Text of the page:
Edmund Metatawabin, author, educator, and former chief of the Fort Albany First Nations discusses his new memoir, Up Ghost River: A Chief’s Journey Through the Turbulent Waters of Native History (Knopf, 2014), with Joseph Planta.
|Up Ghost River: A Chief’s Journey Through the Turbulent Waters of Native History by Edmund Metatawabin (Knopf, 2014).
Click to buy this book from Amazon.ca: Up Ghost River
Text of introduction by Joseph Planta:
I am Planta: On the Line, in Vancouver, at TheCommentary.ca.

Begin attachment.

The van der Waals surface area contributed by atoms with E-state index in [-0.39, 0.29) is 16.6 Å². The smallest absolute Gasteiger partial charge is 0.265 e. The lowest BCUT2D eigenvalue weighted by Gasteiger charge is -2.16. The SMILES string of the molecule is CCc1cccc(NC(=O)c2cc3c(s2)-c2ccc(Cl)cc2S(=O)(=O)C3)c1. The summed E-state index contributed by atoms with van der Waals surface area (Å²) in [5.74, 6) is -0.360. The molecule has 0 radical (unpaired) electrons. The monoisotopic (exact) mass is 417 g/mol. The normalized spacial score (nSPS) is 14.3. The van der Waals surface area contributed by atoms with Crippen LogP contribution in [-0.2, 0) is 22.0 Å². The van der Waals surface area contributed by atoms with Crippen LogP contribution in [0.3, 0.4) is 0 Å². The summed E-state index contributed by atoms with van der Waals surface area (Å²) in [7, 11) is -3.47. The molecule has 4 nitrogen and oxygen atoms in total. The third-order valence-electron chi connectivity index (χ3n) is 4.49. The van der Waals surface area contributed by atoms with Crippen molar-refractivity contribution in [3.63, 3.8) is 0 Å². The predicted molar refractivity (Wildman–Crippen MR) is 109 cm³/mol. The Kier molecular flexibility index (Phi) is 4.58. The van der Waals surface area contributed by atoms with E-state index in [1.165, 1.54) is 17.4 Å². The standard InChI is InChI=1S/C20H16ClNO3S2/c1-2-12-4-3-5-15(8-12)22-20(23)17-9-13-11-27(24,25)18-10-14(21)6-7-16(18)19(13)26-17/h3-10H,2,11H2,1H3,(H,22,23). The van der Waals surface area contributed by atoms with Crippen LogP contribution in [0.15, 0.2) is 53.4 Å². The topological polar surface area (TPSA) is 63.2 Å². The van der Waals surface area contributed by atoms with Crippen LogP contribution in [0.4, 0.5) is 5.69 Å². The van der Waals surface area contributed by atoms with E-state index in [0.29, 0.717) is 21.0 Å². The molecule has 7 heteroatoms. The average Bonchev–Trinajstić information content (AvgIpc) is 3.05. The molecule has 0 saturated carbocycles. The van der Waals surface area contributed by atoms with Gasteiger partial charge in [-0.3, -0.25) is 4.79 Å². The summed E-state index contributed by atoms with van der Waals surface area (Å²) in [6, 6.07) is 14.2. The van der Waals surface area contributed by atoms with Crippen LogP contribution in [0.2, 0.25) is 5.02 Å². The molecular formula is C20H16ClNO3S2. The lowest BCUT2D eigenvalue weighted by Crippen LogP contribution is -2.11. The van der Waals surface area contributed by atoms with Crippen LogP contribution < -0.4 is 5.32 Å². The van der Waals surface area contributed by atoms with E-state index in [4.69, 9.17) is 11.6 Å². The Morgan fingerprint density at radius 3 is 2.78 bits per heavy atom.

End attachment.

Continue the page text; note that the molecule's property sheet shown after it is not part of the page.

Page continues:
A powerful book out now is Up Ghost River: A Chief’s Journey Through the Turbulent Waters of Native History. It’s a moving memoir about one man’s experience in the horrific residential school system. It narrates eloquently the abuse its author suffered, as well as the long path from abuse to triumph over demons in his past. Edmund Metatawabin joins me now. I’ll get him to tell us about his new book, and the terrible years he spent at St. Anne’s, the infamous residential school in northern Ontario, where he was subjected to physical, sexual, and mental abuse. We’ll also discuss the work Mr. Metatawabin has done since, as a Chief, and as a survivor, expanding the dialogue all of us should have about the past and into the future. Edmund Metatawabin is the former Chief of the Fort Albany First Nation. He is a Cree writer, educator and activist. You can visit his website at www.edmunmetatawabin.com. This book is published by Knopf, and is written with Alexandra Shimo. In Sarnia, Ontario this day, please welcome to the Planta: On the Line program, Edmund Metatawabin; Mr. Metatawabin, good morning.